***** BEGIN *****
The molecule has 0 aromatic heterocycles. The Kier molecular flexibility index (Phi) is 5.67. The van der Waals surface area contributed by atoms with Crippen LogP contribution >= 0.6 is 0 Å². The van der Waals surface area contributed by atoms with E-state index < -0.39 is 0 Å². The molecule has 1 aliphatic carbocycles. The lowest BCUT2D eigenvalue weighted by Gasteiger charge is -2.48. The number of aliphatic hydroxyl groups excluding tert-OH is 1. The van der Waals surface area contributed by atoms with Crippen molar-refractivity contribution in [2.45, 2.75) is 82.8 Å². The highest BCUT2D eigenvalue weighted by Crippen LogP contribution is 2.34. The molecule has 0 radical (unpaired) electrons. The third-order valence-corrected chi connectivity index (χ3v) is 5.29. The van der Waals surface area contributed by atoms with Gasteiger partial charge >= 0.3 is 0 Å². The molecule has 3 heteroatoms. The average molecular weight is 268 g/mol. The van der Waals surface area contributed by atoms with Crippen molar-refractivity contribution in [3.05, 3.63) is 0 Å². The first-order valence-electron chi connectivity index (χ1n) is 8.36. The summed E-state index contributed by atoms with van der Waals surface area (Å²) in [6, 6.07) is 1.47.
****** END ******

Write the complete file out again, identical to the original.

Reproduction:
The molecule has 0 aromatic heterocycles. The Kier molecular flexibility index (Phi) is 5.67. The van der Waals surface area contributed by atoms with Crippen LogP contribution >= 0.6 is 0 Å². The van der Waals surface area contributed by atoms with E-state index < -0.39 is 0 Å². The molecule has 1 aliphatic carbocycles. The lowest BCUT2D eigenvalue weighted by Gasteiger charge is -2.48. The number of aliphatic hydroxyl groups excluding tert-OH is 1. The van der Waals surface area contributed by atoms with Crippen molar-refractivity contribution in [2.45, 2.75) is 82.8 Å². The highest BCUT2D eigenvalue weighted by Crippen LogP contribution is 2.34. The molecule has 0 radical (unpaired) electrons. The third-order valence-corrected chi connectivity index (χ3v) is 5.29. The van der Waals surface area contributed by atoms with Gasteiger partial charge >= 0.3 is 0 Å². The molecule has 3 heteroatoms. The average molecular weight is 268 g/mol. The van der Waals surface area contributed by atoms with Crippen molar-refractivity contribution in [3.05, 3.63) is 0 Å². The first-order valence-electron chi connectivity index (χ1n) is 8.36. The summed E-state index contributed by atoms with van der Waals surface area (Å²) in [6, 6.07) is 1.47.